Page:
In Stress Awareness month, Adrian Lewis from Activ People HR urges employers to do more to support your workers who may be experiencing stress or burnout as the cost-of-living crisis continues to add to people’s daily struggles.
Adrian Lewis says, “Stress and burnout in the workplace is a growing issue. The pandemic, and now the cost of living crisis have added to the daily challenges people face. Recently two high profile leaders, Jacinda Ardern former PM of New Zealand and the Scottish First Minister, Nicola Sturgeon have stepped down citing ‘burnout’ and the job having taken its toll[i] – but the reality is it can happen to anyone.”
“In Stress Awareness month we recommend that employers check in with their staff to ensure they are well and put measures in place to support those who may be showing signs of stress or burnout. This helps avoid things escalating and employees having to take time off in the future if they reach the stage they can no longer cope with work.”
The Health & Safety Executive’s latest data[ii] shows that almost a million (0.9m) workers in the UK were suffering with work-related stress, depression or anxiety in 2021/22 and that 17.0 million working days were lost due to work-related stress, depression or anxiety.
Westfield Health[iii] last year reported that 8.7 billion of additional hours had been worked throughout the pandemic, which left almost half of workers close to burnout, but the recent UK Human Workplace Index (HWI)[iv] says its financial concerns causing people issues now.
In a survey with UK employees they found 84% are experiencing stress and anxiety due to the cost-of-living crisis. Not surprising given 61.5% said they have struggled to pay at least one of their expenses in the past three months, with utility bills, petrol and food coming out on top as the expenses most struggled to pay.
Adrian adds, “We are facing a modern-day epidemic which could escalate into more serious mental health issues if not nipped in the bud and support offered. Employers have an important role to play and looking after workers wellbeing should be a priority. Here are 10 tips for managing stress in the workplace.”
- Consider offering flexible working if it’s not already something the firm has already embraced. This could be hybrid, part-time working, flexi-time, nine-day fortnight, job share, compressed hours or working at home – whatever suits the organisation and the employee best.
- Tackle the stigma around stress and mental health. Encourage an open culture and conversations around mental wellbeing, put advice and guidance on the intranet and signpost people to support. Lead from the top and ensure line managers are trained to understand stress and spot the signs.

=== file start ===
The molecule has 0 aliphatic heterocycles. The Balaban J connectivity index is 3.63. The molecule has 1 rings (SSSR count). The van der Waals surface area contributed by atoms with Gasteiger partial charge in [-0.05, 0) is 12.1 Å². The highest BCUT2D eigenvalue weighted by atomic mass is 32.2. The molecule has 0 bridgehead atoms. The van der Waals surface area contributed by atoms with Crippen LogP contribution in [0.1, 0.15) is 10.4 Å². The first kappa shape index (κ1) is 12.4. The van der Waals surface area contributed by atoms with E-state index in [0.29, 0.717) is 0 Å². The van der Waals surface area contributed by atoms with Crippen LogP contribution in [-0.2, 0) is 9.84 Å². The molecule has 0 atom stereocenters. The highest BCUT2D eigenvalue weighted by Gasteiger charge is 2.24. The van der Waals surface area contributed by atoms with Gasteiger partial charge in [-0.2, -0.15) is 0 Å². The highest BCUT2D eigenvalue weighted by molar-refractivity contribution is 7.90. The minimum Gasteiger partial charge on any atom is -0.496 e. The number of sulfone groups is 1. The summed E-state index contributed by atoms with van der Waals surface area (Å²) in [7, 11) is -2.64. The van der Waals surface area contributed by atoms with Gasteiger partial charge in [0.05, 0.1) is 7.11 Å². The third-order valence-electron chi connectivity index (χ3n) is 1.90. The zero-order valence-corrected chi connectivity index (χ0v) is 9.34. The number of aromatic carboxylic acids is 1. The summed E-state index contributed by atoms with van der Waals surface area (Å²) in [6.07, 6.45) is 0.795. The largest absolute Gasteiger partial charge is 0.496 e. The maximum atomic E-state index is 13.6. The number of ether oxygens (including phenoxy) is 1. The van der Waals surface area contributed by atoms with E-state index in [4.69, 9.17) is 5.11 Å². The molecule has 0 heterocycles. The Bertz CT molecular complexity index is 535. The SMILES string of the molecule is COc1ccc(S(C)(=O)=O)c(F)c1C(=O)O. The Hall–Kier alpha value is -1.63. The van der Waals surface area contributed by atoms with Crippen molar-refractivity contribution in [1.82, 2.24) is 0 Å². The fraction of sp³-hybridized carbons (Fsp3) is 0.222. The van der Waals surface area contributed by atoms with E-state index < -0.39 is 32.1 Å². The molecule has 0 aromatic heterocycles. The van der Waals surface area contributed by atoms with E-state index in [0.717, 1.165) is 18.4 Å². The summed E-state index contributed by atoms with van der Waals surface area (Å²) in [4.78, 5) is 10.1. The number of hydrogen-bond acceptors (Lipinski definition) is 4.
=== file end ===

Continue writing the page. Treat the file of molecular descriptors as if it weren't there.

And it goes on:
- Boost engagement and morale across the organisation with team socials, monthly events and awards or just a simple thank you to the team every week for their hard work. As people often worked alone during the pandemic years it’s more important than ever to get teams together and offer praise where it’s due.
- Encourage people to take regular breaks and not eat lunch at their desks. Going for a walk outside can help people feel more refreshed and less stressed, plus it’s good for posture. Ensure this message reaches people working at home too, as it’s easy for them to forget to take breaks or feel guilty leaving their desk.
- Introduce an absence management system instead of using out-of-date paper forms and spreadsheets, to monitor absence trends. This can help organisations keep track of who’s in or not, especially if the organisation offers flexible/hybrid working. It can also flag up if someone is taking a lot of time off sick, which can indicate an issue.
- Always do return to work interviews when people are off sick. This gives employees the opportunity to talk about any issues or feelings of stress in a safe space, as well as give managers the chance spot potential areas of concern.
- Make sure employees use their annual leave and take regular breaks. Not taking any holiday can be a sign that someone is struggling with a high work load or under pressure. They could already be stressed or heading that way.
- Adopt a positive management style to help employees feel more engaged. It’s important to regularly praise and recognise people’s achievements, and encourage employees to suggest new ideas and generally become more involved in the goals of the organisation.
- Signpost employees to benefits such as Employee Assistance Programmes that are often part of benefit policies and can provide mental health support. Often these are not promoted enough which means they are underused by employees.
- Consider a team session looking at ways to combat stress and the signs to look out for in themselves and colleagues. End the session highlighting what workplace policies are in place for tackling stress, so everyone is aware of the support on offer.
For more information on Activ People HR visit: www.activpeoplehr.co.uk.